Okonkwo has been sulking in deep despair because his gun was involved in an accidental shooting that left one man in his village dead. As a result, he’s been forced to take his family into exile for seven years in Uchendu’s village. The shame and the loss of his former high status has him wallowing in self-pity.
Which is what Uchendu tells him.
Do you know that men sometimes lose all their yams and even their children? I had six wives once. I have none now except that young girl who knows not her right from her left. Do you know how many children I have buried — children I begot in my youth and strength? Twenty-two. I did not hang myself, and I am still alive.
If you think you are the greatest sufferer in the world ask my daughter, Akueni, how many twins she has borne and thrown away. Have you not hear the song they sing when a woman dies?
“For whom is it well, for whom is it well?
There is no one for whom it is well.”
That’s the core of Things Fall Apart and of the other two novels in Achebe’s African Trilogy — No Longer at Ease (1960) and Arrow of God (1964).
These books, written by Achebe in his late 20s and early 30s and set in his Nigerian homeland, established him as the foremost African novelist and, as writer Margaret Atwood described him, as “one of the greatest [writers] of the twentieth century.” He died earlier this year at the age of 82 after a life that, in addition to his writing, included unsuccessful efforts to keep the short-lived Republic of Biafra independent.
Things Fall Apart, the most widely read and widely studied African novel, is considered Achebe’s masterpiece. Yet, the other two are just as strong. Indeed, Arrow of God, because of its complexity, may pack a greater psychological intensity.
Each is the story of a tragic figure, a man of great talents brought to ruin by his nature:
• Things Fall Apart: Okonkwo is a champion wrestler and warrior, and a man of great drive and passion who prides himself on the five skulls of men he killed in battle, hanging in his hut. But, in the early 1900s, he is unable to adapt to great changes taking place in his society.
• No Longer at Ease: A half century later, in the late 1950s, Okonkwo’s grandson Obi is a bright 25-year-old, just back from education in England and working in a cushy colonial government job. He’s planning to marry a pretty nurse named Clara and has access to more money than most other Nigerians. But, callow and feckless, he banks too much on change — and fails to understand its ramifications.
• Arrow of God: In the early 1920s, when British rule of Nigeria is firmly established, Ezeulu is the Chief Priest of Ulu, the deity protecting six Ibo villages. His interactions with the white governors, particularly T.K. Winterbottom, are marked by confusion and miscommunication, but he sees a way of use the white man to punish his enemies. He goes too far, however.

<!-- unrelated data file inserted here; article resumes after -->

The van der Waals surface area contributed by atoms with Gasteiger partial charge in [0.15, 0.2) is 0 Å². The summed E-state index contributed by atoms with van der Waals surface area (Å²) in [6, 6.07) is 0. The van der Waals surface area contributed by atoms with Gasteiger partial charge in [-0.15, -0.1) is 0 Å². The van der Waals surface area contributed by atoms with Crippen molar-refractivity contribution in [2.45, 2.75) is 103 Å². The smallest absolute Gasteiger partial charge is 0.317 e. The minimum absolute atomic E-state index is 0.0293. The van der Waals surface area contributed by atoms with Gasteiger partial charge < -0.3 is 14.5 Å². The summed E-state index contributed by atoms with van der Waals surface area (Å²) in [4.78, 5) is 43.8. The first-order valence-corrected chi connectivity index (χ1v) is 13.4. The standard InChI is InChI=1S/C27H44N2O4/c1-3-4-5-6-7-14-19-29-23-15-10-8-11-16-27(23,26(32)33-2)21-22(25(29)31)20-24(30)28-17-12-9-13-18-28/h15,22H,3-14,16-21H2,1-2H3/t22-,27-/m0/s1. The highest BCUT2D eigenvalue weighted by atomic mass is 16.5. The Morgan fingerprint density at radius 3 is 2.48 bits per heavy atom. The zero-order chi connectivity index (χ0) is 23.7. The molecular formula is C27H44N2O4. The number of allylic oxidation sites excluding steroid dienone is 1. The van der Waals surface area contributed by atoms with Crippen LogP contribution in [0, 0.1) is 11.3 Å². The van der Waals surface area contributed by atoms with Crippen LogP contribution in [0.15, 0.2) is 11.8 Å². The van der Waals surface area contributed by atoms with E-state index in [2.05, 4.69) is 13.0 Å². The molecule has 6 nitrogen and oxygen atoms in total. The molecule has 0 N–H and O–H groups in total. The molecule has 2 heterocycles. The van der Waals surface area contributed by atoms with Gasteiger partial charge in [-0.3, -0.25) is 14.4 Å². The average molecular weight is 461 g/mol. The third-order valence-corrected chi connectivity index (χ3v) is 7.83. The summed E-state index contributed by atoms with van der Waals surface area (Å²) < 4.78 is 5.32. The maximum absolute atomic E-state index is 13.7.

Each of these books is about change, and that change is set into motion by the presence of powerful white men. Viewed from a sociological perspective, these are accounts of one culture flooding into and over another society, forcing it to adapt.
After Ezeulu is arrested by white officials, the leaders of the six Ibo villages meet to decide what to do, and one elder says:
I have traveled to Olu, and I have traveled to Ibgo, and I can tell you that there is no escape from the white man. He has come. When Suffering knocks at your door and you say there is no seat left for him, he tells you not to worry because he has brought his own stool. The white man is like that.
True, Okonkwo and Obi and Ezeulu are Nigerian men with deep roots in a rich, full and vibrant society. Their downfalls, though, are those that every human fears and, to some extent, has to endure.
The change that the white man brings is the symptom, not the disease. The disease is the way that human existence doesn’t fit together — that, as W.B Yeats wrote and Achebe quotes, “Things fall apart, the center cannot hold./ Mere anarchy is loosed upon the world.”
As the song that Uchendu quoted says, “For whom is it well? ….. No one.”
Or as the elder says, “When Suffering knocks at your door and you say there is no seat left for him, he tells you not to worry because he has brought his own stool.”
“The cud of foolishness”
Each of these novels is essentially a character sketch. Throughout his telling of a protagonist’s story, Achebe adds a highlight here and a shadow there. So that, even as the stories nears their conclusions, the reader is learning more about these men.
And Achebe’s skill is also evident in his treatment of minor characters, such as Enoch in Things Fall Apart:
Enoch was short and slight of build, and always seemed in great haste. His feet were short and broad, and when he stood or walked his heels came together and his feet opened outwards as if they had quarreled and meant to go in different directions. Such was the excessive energy bottled up in Enoch’s small body that it was always erupting in quarrels and fights.
His talent can also be seen in the way Achebe weaves together the classic novel form of English literature with Ibo proverbs and metaphors that provide a particular African tang to his writing.
Here, to conclude, are some examples:
• “What annoys me is not that an overblown fool dangling empty testicles should forget himself because wealth entered his house by mistake…..” (Arrow of God)
• When the rain finally came, it was in large, solid drops of frozen water which the people called “the nuts of the water of heaven.” (Things Fall Apart)
• Mr. Okonkwo told him that to believe such a thing was to chew the cud of foolishness. (No Longer at Ease)
Patrick T. Reardon